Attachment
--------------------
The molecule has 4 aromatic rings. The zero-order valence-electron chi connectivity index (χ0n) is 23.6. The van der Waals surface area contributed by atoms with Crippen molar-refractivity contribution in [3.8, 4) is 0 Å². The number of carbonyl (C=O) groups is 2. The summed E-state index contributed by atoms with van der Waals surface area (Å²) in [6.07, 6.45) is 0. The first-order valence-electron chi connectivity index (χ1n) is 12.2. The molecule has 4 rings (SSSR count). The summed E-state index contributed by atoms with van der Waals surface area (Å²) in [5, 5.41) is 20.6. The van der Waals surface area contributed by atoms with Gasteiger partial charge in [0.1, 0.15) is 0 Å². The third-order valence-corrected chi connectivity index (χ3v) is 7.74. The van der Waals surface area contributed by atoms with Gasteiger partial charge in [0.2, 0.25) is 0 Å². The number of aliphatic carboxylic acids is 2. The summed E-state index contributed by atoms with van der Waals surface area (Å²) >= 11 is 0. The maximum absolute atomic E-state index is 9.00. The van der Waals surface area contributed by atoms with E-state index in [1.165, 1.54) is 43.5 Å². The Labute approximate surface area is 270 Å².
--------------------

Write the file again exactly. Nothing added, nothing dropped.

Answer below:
The molecule has 4 aromatic rings. The zero-order valence-electron chi connectivity index (χ0n) is 23.6. The van der Waals surface area contributed by atoms with Crippen molar-refractivity contribution in [3.8, 4) is 0 Å². The number of carbonyl (C=O) groups is 2. The summed E-state index contributed by atoms with van der Waals surface area (Å²) in [6.07, 6.45) is 0. The first-order valence-electron chi connectivity index (χ1n) is 12.2. The molecule has 4 rings (SSSR count). The summed E-state index contributed by atoms with van der Waals surface area (Å²) in [5, 5.41) is 20.6. The van der Waals surface area contributed by atoms with Gasteiger partial charge in [0.1, 0.15) is 0 Å². The third-order valence-corrected chi connectivity index (χ3v) is 7.74. The van der Waals surface area contributed by atoms with Gasteiger partial charge in [0.2, 0.25) is 0 Å². The number of aliphatic carboxylic acids is 2. The summed E-state index contributed by atoms with van der Waals surface area (Å²) >= 11 is 0. The maximum absolute atomic E-state index is 9.00. The van der Waals surface area contributed by atoms with E-state index in [1.165, 1.54) is 43.5 Å². The Labute approximate surface area is 270 Å².